Harare — Three West African Sahel countries – Mali, Niger, and Burkina Faso – ruled by military juntas pledged to support one another in the event of internal uprising or foreign assault, Reuters reports.
The three nations are having difficulty containing insurgents affiliated to al-Qaeda and the Islamic State, and the coups damaged their relationships with regional allies and international partners.
The most recent coup in Niger furthered strained relations between the three members of the regional bloc, the Economic Community of West African States (Ecowas), which threatened to use force to reestablish constitutional government in the nation.
In case of an attack, Mali and Burkina Faso committed to helping Niger. “Any attack on the sovereignty and territorial integrity of one or more contracted parties will be considered an aggression against the other parties,” according to the charter of the pact, known as the Alliance of Sahel States.
The Alliance said that other nations will offer support either singly or collectively, including through the use of force.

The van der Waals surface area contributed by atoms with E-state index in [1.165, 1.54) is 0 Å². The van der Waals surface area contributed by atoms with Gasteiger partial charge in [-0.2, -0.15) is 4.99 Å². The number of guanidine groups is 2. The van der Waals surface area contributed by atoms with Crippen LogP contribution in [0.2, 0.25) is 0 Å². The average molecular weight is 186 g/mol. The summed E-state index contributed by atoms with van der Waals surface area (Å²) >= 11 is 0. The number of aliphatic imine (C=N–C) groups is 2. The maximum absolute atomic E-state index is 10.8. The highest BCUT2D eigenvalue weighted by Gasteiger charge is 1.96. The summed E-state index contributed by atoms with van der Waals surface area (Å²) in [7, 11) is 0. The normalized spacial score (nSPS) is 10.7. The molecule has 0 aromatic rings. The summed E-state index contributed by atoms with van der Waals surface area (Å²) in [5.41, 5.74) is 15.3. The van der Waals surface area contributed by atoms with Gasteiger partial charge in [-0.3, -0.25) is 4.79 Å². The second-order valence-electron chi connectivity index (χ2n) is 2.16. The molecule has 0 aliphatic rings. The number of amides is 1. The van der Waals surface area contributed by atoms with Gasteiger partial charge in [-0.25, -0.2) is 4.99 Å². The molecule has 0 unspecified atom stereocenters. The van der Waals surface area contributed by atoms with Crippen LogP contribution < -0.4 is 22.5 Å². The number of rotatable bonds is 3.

“I have today signed with the Heads of State of Burkina Faso and Niger the Liptako-Gourma charter establishing the Alliance of Sahel States, with the aim of establishing a collective defence and mutual assistance framework,” Mali junta leader Assimi Goita said on X (formerly Twitter).
The G5 Sahel alliance joint force, established in 2017 to combat Islamist organizations in the region and funded by France, included all three of the aforementioned governments along with Chad and Mauritania.
Following a military takeover, Mali abandoned the inactive organization, and the force’s former leader in Niger, Mohamed Bazoum, declared it to be “dead” in May 2022.
Since the coups, ties between France and the three states deteriorated. After being ordered to withdraw its ambassador and troops from Mali and Burkina Faso, France is now engaged in a tense standoff with the junta in control of Niger.